University of Maryland College Park Qualifying Exams (Group Theory and Representation Theory) (August2003)
Point of Post: This is the August 2003 part of the post started here.
NOTE: Instead of doing this post by post I thought it would make more sense to have it all consolidated. See here for the uptodate PDF of the parts of the exam I’ve finished.
Algebra Qual(Ph.D. Version)August 2003
Problem 1:
a) Let be a group and be a cyclic normal subgroup. Show that if then .
b) Let be the dihedral group with presentation
Let be an odd prime dividing . Prove that contains a unique Sylow subgroup.
Proof:
a) Let then we know that is cyclic and so for some . So let be arbitrary, to show that (where is the inner automorphism associated to ) it obviously suffices to show that . To do this we first note that since and we have that . We then recall that order is invariant under conjugation and so in particular but since a cyclic group has precisely one subgroup of every order dividing it we may conclude that and so in particular . The conclusion follows.
b) Consider this is a cyclic subgroup of of order , moreover it’s normal since to which we can appeal to the common fact that a subgroup of index two is always normal (this is a corollary of a more general fact). But, we note that if the maximum power of that divides is that (since is an odd prime) and so by Sylow’s theorems that must contain a Sylow subgroup of order . But, by part a) we have that is a normal Sylow subgroup of and since for Sylow subgroup being normal and unique are equivalent the conclusion follows.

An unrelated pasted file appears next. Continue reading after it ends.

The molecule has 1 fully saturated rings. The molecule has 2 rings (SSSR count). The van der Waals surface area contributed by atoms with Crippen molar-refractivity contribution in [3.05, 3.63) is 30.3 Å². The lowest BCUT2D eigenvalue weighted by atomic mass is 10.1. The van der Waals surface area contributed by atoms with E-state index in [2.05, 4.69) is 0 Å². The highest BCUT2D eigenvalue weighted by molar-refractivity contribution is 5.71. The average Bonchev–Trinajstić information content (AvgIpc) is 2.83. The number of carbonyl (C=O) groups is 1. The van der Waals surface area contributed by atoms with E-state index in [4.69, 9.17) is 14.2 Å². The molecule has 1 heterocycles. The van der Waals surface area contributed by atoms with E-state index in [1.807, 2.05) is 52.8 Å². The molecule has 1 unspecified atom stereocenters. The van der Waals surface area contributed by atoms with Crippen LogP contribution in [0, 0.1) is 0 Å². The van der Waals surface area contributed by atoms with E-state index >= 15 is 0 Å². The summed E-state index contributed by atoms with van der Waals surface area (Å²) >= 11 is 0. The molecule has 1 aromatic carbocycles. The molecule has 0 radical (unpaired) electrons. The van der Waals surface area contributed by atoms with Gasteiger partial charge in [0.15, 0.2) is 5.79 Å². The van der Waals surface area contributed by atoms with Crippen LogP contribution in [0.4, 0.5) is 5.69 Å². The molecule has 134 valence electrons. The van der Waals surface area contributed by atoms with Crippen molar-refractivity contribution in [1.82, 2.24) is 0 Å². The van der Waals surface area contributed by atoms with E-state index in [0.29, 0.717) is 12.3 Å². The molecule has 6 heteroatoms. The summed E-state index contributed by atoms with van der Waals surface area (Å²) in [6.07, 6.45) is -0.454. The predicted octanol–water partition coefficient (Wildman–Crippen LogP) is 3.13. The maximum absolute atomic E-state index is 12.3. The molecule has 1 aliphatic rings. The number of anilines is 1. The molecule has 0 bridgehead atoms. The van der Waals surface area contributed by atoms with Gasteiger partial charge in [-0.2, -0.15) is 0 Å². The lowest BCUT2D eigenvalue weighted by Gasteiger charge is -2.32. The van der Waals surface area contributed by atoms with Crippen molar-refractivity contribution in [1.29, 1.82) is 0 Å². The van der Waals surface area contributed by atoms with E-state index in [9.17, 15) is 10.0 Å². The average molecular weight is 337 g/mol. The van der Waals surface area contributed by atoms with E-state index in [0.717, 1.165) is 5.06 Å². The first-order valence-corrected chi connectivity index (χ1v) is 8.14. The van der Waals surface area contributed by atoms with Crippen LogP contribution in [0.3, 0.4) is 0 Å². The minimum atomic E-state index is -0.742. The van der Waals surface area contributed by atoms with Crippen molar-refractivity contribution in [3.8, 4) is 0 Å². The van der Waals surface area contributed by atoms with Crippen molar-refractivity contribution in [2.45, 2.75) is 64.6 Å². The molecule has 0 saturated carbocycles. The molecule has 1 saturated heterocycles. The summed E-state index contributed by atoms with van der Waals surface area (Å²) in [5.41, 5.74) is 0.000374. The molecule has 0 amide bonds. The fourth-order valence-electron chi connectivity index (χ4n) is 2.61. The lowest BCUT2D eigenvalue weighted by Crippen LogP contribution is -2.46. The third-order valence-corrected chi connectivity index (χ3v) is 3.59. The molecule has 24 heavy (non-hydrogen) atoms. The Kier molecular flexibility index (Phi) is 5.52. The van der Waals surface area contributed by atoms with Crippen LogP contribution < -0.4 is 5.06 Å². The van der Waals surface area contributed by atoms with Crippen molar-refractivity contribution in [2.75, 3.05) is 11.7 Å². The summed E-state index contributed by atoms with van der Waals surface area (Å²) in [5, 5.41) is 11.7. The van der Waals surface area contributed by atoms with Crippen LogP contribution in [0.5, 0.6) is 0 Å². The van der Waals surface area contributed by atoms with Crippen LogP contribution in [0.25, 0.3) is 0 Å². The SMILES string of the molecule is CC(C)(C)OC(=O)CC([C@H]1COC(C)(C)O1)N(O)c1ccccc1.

Problem 6: The character table of a group is given below.
where is the golden ratio. Suppose then that , , and .
a) Compute .
b) Use the character table of to show that is not solvable.
c) Use the character table of to show that there does not exist a homomorphism such that
for some .
Proof:
a) We know that (we know that is equal to the conjugacy class of since it is the only trivial conjugacy class). Thus, . But, by the orbitdecomposition theorem that and so doing the simple computation we find that . To find we recall (considering the inner product of and ) that
and thus . Then, considering we see that
and so .
b) We recall that the dual group has order equal the the abelianization . But, by inspection we see that and so and so (the commutator subgroup). It evidently follows that is not solvable.
c) Suppose that there were such a . We know then that there exists such that . But, this implies that and so in particular we know that . But, by assumption we also have that if is the element of that is in the problem statement then which is impossible.
References:
1. Dummit, David Steven., and Richard M. Foote. Abstract Algebra. Hoboken, NJ: Wiley, 2004. Print.
2. Simon, Barry. Representations of Finite and Compact Groups. Providence, RI: American Mathematical Society, 1996. Print.
May 1, 2011  Posted by Alex Youcis  Algebra, Group Theory, Representation Theory, UMaryland Qualifying Exams  Algebra, Group Theory, January 2003, Qualifying Exams, Representation Theory, University of Maryland Qualifying Exams
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